“Best” practice is a continuum of practices/programs ranging from emerging, to promising to best practice.
AMCHP's Best Practices program uses the term "Best Practice" as a broad category that includes emerging and promising practices. Please click on a category for specific criteria.
An emerging practice:
- Incorporates the philosophy, values, characteristics, and indicators of other positive/effective public health interventions.
- Is based on guidelines, protocols, standards, or preferred practice patterns that have been proven to lead to effective public health outcomes.
- Incorporates a process of continual quality improvement that:
- Accumulates and applies knowledge about what is working and not working in different situations and contexts;
- Continually incorporates lessons learned, feedback, and analysis to lead toward improvement or positive outcomes.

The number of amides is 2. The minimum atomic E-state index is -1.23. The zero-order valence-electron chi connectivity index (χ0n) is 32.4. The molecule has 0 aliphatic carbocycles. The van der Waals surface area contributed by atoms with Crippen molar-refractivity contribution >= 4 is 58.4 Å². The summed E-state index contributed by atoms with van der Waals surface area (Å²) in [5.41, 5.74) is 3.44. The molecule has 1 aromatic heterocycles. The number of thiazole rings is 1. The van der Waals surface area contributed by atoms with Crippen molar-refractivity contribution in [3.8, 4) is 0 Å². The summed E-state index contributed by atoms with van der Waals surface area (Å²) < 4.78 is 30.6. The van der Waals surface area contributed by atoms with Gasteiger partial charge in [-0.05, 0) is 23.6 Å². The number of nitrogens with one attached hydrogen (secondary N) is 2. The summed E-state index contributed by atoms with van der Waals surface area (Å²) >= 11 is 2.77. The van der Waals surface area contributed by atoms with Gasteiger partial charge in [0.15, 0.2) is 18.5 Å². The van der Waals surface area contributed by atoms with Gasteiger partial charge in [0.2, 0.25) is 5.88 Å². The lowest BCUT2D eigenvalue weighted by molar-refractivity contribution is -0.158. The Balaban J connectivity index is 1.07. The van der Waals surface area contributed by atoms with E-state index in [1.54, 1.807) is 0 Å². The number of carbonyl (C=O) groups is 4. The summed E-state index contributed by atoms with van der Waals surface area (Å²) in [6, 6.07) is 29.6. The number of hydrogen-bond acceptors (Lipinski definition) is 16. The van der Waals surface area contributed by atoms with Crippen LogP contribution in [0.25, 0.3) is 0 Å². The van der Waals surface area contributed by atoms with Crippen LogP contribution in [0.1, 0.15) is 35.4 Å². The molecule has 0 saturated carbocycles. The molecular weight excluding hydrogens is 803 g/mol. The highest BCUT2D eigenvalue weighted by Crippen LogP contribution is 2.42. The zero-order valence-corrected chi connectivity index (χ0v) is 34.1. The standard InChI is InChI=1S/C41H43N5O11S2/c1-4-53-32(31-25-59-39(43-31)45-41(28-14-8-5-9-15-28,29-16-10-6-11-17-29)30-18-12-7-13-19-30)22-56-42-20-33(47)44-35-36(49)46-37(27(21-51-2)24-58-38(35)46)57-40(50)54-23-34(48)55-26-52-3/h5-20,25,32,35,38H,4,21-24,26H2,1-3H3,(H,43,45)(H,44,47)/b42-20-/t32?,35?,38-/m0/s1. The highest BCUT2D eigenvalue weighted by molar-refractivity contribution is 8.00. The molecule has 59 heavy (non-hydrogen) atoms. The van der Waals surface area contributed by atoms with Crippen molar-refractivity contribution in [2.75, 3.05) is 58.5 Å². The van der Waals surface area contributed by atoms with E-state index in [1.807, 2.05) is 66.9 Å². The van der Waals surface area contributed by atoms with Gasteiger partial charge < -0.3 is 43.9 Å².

- Has an evaluation plan in place to measure program outcomes, but it does not yet have evaluation data available to demonstrate the effectiveness positive outcomes.
A promising practice, in addition to fulfilling the criteria above, has been, or is being evaluated and:
- Has strong quantitative and qualitative data showing positive outcomes, but does not yet have enough research or replication to support generalizable positive public health outcomes.
A best practice results from a rigorous process of peer review and evaluation that indicates effectiveness in improving public health outcomes for a target population. A best practice:
- Has been reviewed and substantiated by experts in the public health field according to predetermined standards of empirical research;
- Is replicable, and produces desirable results in a variety of settings.
- Clearly links positive effects to the program/practice being evaluated and not to other external factors.
Are there Best Practices in Policy?
Yes! Policies that incorporate values and characteristics of a promising practice can be considered "best practice" in Policy. In addition, the impact of policies on programs and public health outcomes can be tracked and evaluated just as programmatic efforts can (and should be) to ensure continual assessment and improvement.